Supply chain disruptions caused by global coronavirus shutdowns are likely to cause increased price volatility in truckload rate markets lasting through this summer, according to an analysis released today by Portland, Oregon-based loadboard operator DAT.
Already, truckload rates and volumes declined in February for the overland modes of dry van, refrigerated, and flatbed equipment, DAT found. For example, spot van rates averaged $1.79 per mile nationally in February, down 8 cents from January and 9 cents from February 2019.
On its own, that statistic is not surprising, since the decrease tracks with typical seasonal trends related to the shuttering of factories throughout Asia for Lunar New Year. However, in 2020 those closures have continued far beyond their usual duration due to efforts to curtail the spread of the Covid-19 disease, so truckload demand in West Coast port markets is likely to be slower than usual to rebound.
“Ocean and air cargo was affected immediately by the coronavirus-related cutbacks,” Peggy Dorf, senior market analyst at DAT Solutions, said in a release. “That will certainly affect truckload freight later, but for now carriers are busy helping retailers restock empty store shelves.”
One factor propping rates up for the time being is a rush by truckers to resupply groceries and consumer packages goods (CPG) inventory in stores nationwide as consumers fill their pantries in reaction to school closures and the cancellation of many public events. That demand grew even hotter on Friday when federal regulators relaxed the traditional cap on drivers’ Hours of Service (HOS) limits behind the wheel, allowing truckers to log extra time hauling emergency materials such as medical supplies and food staples.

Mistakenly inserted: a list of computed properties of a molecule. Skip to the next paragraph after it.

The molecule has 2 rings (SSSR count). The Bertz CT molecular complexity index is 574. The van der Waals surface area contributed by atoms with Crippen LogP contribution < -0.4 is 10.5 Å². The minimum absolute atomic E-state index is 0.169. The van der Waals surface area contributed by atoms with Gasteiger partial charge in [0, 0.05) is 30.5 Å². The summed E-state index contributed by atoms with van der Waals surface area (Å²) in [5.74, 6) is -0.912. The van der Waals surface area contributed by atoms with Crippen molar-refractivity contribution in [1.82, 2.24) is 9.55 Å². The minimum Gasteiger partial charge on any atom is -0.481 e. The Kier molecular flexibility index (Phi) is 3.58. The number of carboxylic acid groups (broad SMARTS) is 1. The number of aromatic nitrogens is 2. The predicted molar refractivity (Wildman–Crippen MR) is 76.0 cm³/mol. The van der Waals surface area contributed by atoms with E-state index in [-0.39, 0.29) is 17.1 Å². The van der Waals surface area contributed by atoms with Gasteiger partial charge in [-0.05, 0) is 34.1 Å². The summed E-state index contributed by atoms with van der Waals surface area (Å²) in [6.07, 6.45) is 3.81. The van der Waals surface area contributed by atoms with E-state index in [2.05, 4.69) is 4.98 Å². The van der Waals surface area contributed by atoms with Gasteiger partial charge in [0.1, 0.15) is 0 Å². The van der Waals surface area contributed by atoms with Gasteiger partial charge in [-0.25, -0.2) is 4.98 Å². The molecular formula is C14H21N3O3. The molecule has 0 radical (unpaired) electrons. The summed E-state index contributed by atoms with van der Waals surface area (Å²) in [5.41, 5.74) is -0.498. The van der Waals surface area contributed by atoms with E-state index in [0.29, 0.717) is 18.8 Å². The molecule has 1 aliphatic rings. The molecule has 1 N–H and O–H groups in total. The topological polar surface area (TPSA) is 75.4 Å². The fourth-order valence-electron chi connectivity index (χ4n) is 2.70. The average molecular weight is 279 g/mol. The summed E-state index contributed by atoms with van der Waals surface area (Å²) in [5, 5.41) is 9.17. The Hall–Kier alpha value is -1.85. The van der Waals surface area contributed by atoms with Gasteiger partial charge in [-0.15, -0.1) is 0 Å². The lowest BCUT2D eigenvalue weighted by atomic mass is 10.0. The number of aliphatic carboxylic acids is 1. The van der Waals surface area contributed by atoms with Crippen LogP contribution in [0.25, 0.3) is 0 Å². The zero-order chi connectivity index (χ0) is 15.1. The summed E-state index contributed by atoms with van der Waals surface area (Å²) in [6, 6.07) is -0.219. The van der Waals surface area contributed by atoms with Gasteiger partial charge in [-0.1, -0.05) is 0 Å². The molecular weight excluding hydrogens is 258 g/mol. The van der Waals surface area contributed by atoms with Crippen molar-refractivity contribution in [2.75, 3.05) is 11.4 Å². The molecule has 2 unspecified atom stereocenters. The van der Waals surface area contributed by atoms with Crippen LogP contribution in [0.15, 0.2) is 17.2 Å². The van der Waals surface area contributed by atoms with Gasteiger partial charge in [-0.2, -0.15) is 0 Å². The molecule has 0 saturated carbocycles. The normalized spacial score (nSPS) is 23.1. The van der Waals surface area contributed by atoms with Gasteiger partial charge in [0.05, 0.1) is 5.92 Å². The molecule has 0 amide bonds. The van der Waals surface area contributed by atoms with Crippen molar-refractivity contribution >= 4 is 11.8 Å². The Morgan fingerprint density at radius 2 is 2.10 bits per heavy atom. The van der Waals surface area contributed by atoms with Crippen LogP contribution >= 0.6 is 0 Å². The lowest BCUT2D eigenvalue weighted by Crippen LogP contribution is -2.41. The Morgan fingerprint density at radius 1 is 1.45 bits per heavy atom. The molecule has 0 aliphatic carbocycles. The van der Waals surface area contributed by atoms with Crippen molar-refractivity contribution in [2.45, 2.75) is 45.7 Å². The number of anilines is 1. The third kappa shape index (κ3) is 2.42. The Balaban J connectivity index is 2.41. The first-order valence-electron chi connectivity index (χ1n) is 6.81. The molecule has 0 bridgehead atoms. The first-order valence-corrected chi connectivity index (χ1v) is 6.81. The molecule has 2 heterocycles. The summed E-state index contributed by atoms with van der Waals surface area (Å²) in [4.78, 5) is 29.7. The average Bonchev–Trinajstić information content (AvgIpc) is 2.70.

Following that move by the Federal Motor Carrier Safety Administration (FMCSA), the nation’s top railroad regulator took a similar step. On Saturday the Federal Railroad Administration (FRA) declared a state of emergency, offering a temporary lifting of certain rail regulations after finding that “the imminent threat and exposure to the Coronavirus Disease 2019 (Covid-19) poses a risk of serious illness that constitutes an ‘emergency situation’.”
The truckload market’s volatility is being caused by tightening supply conditions forced by the simultaneous surge in demand for consumer staples and an incremental reduction in supply, according to a report from the investment firm Baird Equity Research.
Those supply chain disruptions could be beneficial in the long run to truckload business fundamentals. But in the meantime, the sector will see rising demand risk through the first half of 2020 due to factors such as rising insurance premiums, shrinking driver availability, and the broadening pandemic, the Baird report said.
“This is an unprecedented period with still-unknowable impacts, making attempts to forecast future aggregate demand impossible,” Benjamin Hartford, a Baird senior research analyst, said in a release. “The cascading closures of events nationwide and globally in recent days will be essential in arresting the virus' outbreak. Meantime, the acuteness of the economic impact could exceed anything we've experienced in our lifetimes -- including the 2008-09 financial crisis.”
Despite that warning about the freight sector’s volatile future, the Baird report closed on an optimistic note, quoting British war-time prime minister Winston Churchill as saying “The optimist sees the opportunity in every difficulty.”